Region Paying for Riyadh’s Mistakes

Region Paying for Riyadh’s Mistakes Region Paying for Riyadh’s Mistakes

Saudi Arabia is to blame for the Middle East's catastrophic situation that has affected all regional countries, a lawmaker said after Riyadh's top diplomat made fresh accusations against Tehran of destabilizing the conflict-ridden region.

"Unfortunately, all the regional countries are paying for the Saudis' wrong policies,"  Morteza Saffari, a member of Majlis National Security and Foreign Policy Commission, also told ICANA on Tuesday.

"Instead of mending their ways and apologizing for their actions, they are accusing other countries."

Saudi Foreign Minister Adel al-Jubeir told reporters in Paris on Monday that he was positive about the way the incoming US administration wanted to restore American influence in the world, contain Iran and fight the self-styled Islamic State terrorist group.

"We are optimistic about the incoming administration and look forward to working with it in all areas that are a concern for both of us," he was quoted as saying by Reuters.

"We will look at the Trump administration's view as articulated. Wanting to restore America's role in the world, we welcome this. Wanting to defeat ISIS (another abbreviation referring to IS), absolutely. Wanting to contain Iran ... absolutely."

Jubeir should have remembered to add, "Shaming Saudi Arabia for backing the IS terrorist groups' crimes in Iraq and Syria, definitely. Extracting billions of dollars in compensation from Riyadh for the victims of 9/11 bombings by Saudi terrorists, categorically. Prosecuting the Saudis for war crimes in Yemen, certainly."   

Saffari said the renewed accusations reflect Riyadh's frustration as it has failed to limit the Islamic Republic's clout in the region.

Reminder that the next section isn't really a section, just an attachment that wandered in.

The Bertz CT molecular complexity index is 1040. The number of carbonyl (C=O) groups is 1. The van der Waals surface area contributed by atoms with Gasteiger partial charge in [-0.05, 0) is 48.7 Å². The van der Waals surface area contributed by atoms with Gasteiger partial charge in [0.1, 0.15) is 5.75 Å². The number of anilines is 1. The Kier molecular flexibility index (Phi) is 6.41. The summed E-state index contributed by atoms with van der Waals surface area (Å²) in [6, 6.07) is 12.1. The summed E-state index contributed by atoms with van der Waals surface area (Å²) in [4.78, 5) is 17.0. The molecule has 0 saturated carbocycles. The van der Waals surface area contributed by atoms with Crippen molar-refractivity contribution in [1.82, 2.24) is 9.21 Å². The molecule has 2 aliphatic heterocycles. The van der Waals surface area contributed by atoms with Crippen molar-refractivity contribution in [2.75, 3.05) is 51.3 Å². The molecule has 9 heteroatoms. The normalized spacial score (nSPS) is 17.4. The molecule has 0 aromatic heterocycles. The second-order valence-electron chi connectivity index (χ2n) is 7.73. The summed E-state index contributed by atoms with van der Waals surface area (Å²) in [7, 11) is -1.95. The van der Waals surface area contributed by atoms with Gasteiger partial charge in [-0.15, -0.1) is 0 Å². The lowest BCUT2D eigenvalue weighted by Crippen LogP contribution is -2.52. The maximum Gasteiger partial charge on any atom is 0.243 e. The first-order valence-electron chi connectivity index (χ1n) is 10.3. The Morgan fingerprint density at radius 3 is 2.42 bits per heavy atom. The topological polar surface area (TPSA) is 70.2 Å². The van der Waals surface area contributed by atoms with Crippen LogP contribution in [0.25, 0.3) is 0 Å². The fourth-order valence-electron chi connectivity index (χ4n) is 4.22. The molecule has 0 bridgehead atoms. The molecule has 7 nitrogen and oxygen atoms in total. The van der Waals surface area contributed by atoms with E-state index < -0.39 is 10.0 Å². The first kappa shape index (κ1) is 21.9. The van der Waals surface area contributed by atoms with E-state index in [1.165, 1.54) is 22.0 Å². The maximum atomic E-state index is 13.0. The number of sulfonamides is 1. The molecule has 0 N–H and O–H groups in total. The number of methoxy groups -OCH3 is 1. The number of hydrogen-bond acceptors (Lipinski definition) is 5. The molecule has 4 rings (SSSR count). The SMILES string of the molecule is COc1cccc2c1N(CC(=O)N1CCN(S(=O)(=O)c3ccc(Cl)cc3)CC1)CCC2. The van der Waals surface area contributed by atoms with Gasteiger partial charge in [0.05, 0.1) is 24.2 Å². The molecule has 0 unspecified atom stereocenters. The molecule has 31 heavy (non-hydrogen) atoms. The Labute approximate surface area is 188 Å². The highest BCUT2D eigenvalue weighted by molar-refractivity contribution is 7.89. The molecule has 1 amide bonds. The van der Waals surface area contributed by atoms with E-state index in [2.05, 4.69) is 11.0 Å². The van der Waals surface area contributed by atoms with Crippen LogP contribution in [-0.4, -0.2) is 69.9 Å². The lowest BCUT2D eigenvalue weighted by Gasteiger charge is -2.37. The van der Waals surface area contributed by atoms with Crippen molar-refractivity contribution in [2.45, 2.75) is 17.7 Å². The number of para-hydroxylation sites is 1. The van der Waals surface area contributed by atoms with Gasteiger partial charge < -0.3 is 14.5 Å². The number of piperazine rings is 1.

Saudi Desperation

"Jubeir's remarks show that Saudis have not been able to undermine Iran's regional influence despite all their tension-raising activities in the region. This has driven the desperate Saudi officials toward the Americans."

The Saudis are hanging on to the last straw—hoping against hope that Trump will help the Saudis sweep the regional mess under the American carpet.

Relations between Iran and the Arab kingdom worsened after hundreds of people, many of them Iranians, died in a crush in the 2015 Muslim hajj pilgrimage in Mina, Saudi Arabia.

Iran blamed the disaster on the organizers' incompetence and did not send pilgrims to last year's hajj due to safety concerns. Ties deteriorated further when Saudi Arabia executed a top Shia cleric Sheikh Nimr al-Nimr without following due process a year ago.

Angry Iranian protesters stormed the Saudi diplomatic missions and Riyadh severed diplomatic relations.

"Our relationship with Iran is tense and it's in function [sic] of its [alleged] aggressive and hostile policies. It would be wonderful to live in peace and harmony with Iran, but it takes two to tango," Jubeir said, speaking in English.

"We can't be subject to death and destruction and expect to turn the other cheek. We tried, but it didn't work," he claimed.

Jubeir added that proposed talks in the Kazakh capital Astana aimed at reaching a ceasefire in Syria were worth testing. He stressed that Riyadh will not abandon "moderate" militants fighting to topple the democratically-elected Syrian President Bashar al-Assad.

"The objective is to arrive at a ceasefire and move on to the political process. Let's test it. So far it hasn't succeeded," he said.

The Saudi-allied terrorists have been pushed out of most areas they had initially grabbed in Iraq and Syria, and were forced to agree to a ceasefire, but Riyadh refuses to see the writing on the wall.

The Astana talks, which are backed by Russia, Iran and Turkey, are due to take place later this month, with opposition factions set to hold face-to-face talks with a Syrian government delegation.


Add new comment

Read our comment policy before posting your viewpoints